In 1934, the philosopher Martin Heidegger, tired of his ill-inclined maneuvering to become the celebrity intellectual who would steer the Nazi Party into greatness, resigned from his rectorate at Freiburg and returned to focus on philosophy, a return resulting in the famous “Turn”—die Kehre, which many forget better translates as “the Return”—of his own thinking that would come to light just a few years later. He was then offered a similar position at the University of Berlin, which he declined. One month after his resignation, he wrote a short article titled “Why do I Stay in the Provinces?” for the local newspaper explaining his choice. The metropolis of Berlin was not his preferred “work-world.” That title belonged to a small hut standing at an “elevation of 1150 meters” on “the steep slope of a wide mountain in the southern Black Forest,” pervaded by the “great comings and goings of the seasons,” the “gravity of the mountains and the hardness of their primeval rock,” the “persistent growing of the fir trees,” and the “stern simplicity of the flatlands” farmed below. On a “deep winter’s night” in this place hidden within the Black Forest of southern Germany—that, for Heidegger, was the “perfect time for philosophy.”
According to Mary Cuff’s latest article in Modern Age, “Is it Time for the Robert Penn Warren Option?”, such a stance is possible for “only the most privileged people” who can “afford to quit their jobs and their urban and suburban lifestyles to become gentleman farmers living off the land.” For it is impossible to retreat from modernity into the forest of intentional living and working. But even if one could, his state would not last long, as inevitable forces would corrode his utopia in due time, whether through economic bankruptcy or cultural wear. The problem, for Cuff, lies deeper than economic privilege. The call to return to the land and the actual return to the land are futile if “mainstream thought” remains “unconverted.” Influencing how Americans think, not how they work, must be the ultimate goal.
Cuff therefore argues for a different kind of agrarianism than that concerned with actual attachment to the land through work. It is a “mental agrarianism” which privileges the history, literature, and narrative of a people. This mental agrarianism teaches the inhabitants of modern culture that they come from a time, place, and past they cannot—and should not—fight to escape. What matters is not living but “values” of living. These values appeal to “those who have little patience” with agrarians but recognize the “significance” of their “cultural diagnosis.”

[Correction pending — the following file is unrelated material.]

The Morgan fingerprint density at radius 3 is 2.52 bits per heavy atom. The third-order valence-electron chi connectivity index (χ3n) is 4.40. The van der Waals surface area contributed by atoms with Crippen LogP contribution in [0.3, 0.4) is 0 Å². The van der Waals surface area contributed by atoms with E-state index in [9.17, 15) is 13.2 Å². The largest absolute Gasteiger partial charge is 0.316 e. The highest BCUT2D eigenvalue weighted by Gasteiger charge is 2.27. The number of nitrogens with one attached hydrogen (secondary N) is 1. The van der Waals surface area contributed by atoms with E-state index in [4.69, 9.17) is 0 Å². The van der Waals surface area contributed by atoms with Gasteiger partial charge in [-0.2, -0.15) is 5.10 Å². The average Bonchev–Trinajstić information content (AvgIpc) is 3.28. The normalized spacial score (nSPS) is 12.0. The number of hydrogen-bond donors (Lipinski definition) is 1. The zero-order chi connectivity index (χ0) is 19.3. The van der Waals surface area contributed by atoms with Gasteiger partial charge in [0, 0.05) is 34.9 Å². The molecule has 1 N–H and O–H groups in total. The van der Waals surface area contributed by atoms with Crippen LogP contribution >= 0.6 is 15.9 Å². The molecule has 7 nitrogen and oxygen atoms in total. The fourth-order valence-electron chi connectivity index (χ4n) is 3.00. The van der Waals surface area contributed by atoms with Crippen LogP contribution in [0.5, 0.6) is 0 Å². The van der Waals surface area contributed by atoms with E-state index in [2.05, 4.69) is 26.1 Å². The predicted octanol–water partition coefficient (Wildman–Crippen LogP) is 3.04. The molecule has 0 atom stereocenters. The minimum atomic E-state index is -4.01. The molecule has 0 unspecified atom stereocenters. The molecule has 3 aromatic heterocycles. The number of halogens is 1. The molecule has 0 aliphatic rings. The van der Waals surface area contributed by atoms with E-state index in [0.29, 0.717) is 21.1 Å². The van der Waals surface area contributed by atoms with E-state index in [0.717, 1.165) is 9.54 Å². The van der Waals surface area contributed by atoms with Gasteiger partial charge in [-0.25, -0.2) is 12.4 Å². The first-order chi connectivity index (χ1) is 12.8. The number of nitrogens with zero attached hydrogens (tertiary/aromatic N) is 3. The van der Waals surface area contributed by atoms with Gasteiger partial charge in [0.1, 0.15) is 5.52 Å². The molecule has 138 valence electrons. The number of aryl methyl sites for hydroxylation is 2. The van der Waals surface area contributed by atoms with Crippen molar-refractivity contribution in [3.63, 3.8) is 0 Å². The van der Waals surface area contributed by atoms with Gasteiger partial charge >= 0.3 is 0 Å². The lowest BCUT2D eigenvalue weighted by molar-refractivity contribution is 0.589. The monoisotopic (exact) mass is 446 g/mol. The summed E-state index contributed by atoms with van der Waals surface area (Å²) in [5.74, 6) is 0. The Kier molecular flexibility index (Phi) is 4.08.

Cuff lauds the poet and literary critic Robert Penn Warren as the exemplar of this mental agrarianism. The two-time Pulitzer-winning author of All the King’s Men, who came to see his earlier association with the Twelve Southerners as a futile response to WWII’s mass mobilization, managed to adapt to the postwar industrialism while still harkening back to his old values. (Cuff does not mention this, but part of that adaptation involved leaving his position at Louisiana State University, where he founded The Southern Review, for the University of Minnesota and then Yale University.) Warren succeeded, Cuff writes, because he did not praise “ideal” local communities and instead wrote of men and women tumbled headlong into the modern world yet still bound to their pasts and places. By following Warren’s lead, we may thus reconcile both the present and the past, the ideal and the real, through sheer literary—mental—effort.
But Heidegger knew that this “internalized agrarianism” is not enough. Those who rest content in admiring the folkways of a people are at best only city-dwellers “stimulated” by such ideals. Heidegger asserted that true philosophical work is instead “of the same sort” as that of the farm boy dragging his sled down the hill or the herdsman “lost in thought and slow in step” guiding his sheep. The work of thinking, for Heidegger, had to be “intimately rooted in and related to the life of the peasants.”
When one roots oneself into this life, the agrarian thinker falls into a “world,” a “rhythm” of thought, and in a “fundamental sense” the thinker is not is not at all “in command of this hidden law.” Strictly speaking, the thinker is not having a so-called experience or explicitly ‘thinking’ in the conceptual or valuative sense. As the farmer does not consider his agriculture an ‘agrarian experience’ but the simple fact of his work, likewise the truly agrarian thinker operates without attention to conceptual constructs of the agrarian ethos, value, or even history. Rather, he lets the world in which he lives guide him through practice, repetition, and habitation—what the later Heidegger would emphasize as dwelling.
In this sense, Heidegger does agree with Warren in seeing that “agrarianism is just a word.” But whereas Warren aimed to move past agrarianism to the concepts and values which undergird it, Heidegger argued that agrarianism itself is an abstraction, that what matters is not the values of agrarianism but the life from which agrarianism derives its values.
This realization led Heidegger to address the “very fashionable obtrusiveness” of his day that promoted “concern for the world” of the peasant,” which he saw as “contrary” to the real task at hand:
to keep one’s distance from the life of the peasant, to leave their existence more than ever to its own law, to keep one’s hand off lest it be dragged into the literati’s dishonest chatter about ‘folk character’ and ‘rootedness in the soil.’ The peasant doesn’t need and doesn’t want such citified officiousness. What he needs and wants is quiet reserve with regard to his own way of being and independence.
For Heidegger, it would be wiser for one unacquainted with the work of the peasant to keep quiet rather than pretend to promote the latter’s thinking. For thought is only accessible in its fullness through dwelling, a specific dwelling which is shaped by the land and, in return, safeguards it from harm. And if such existence is ignored, as Cuff allows it to be, then the worst is bound to happen. Heidegger attacked those from the city who thought they knew the country, most often the skiers and, in 1934’s Germany, the Nazi propagandists promoting the so-called Volk, who took their superficial experiences of rustic living as actual attachment to the rural life. In fact, they were only treating the countryside as a recreation center. Though they left the city for a time, the world of the city never left them. Heidegger asserted that “such goings-on destroy more in one evening than centuries of scholarship about folk-character and folklore could ever hope to promote.” What is required is not “chatter” about values or restorative experiences in the country but rather the quiet tenacity to continue the agrarian life in the face of modernity.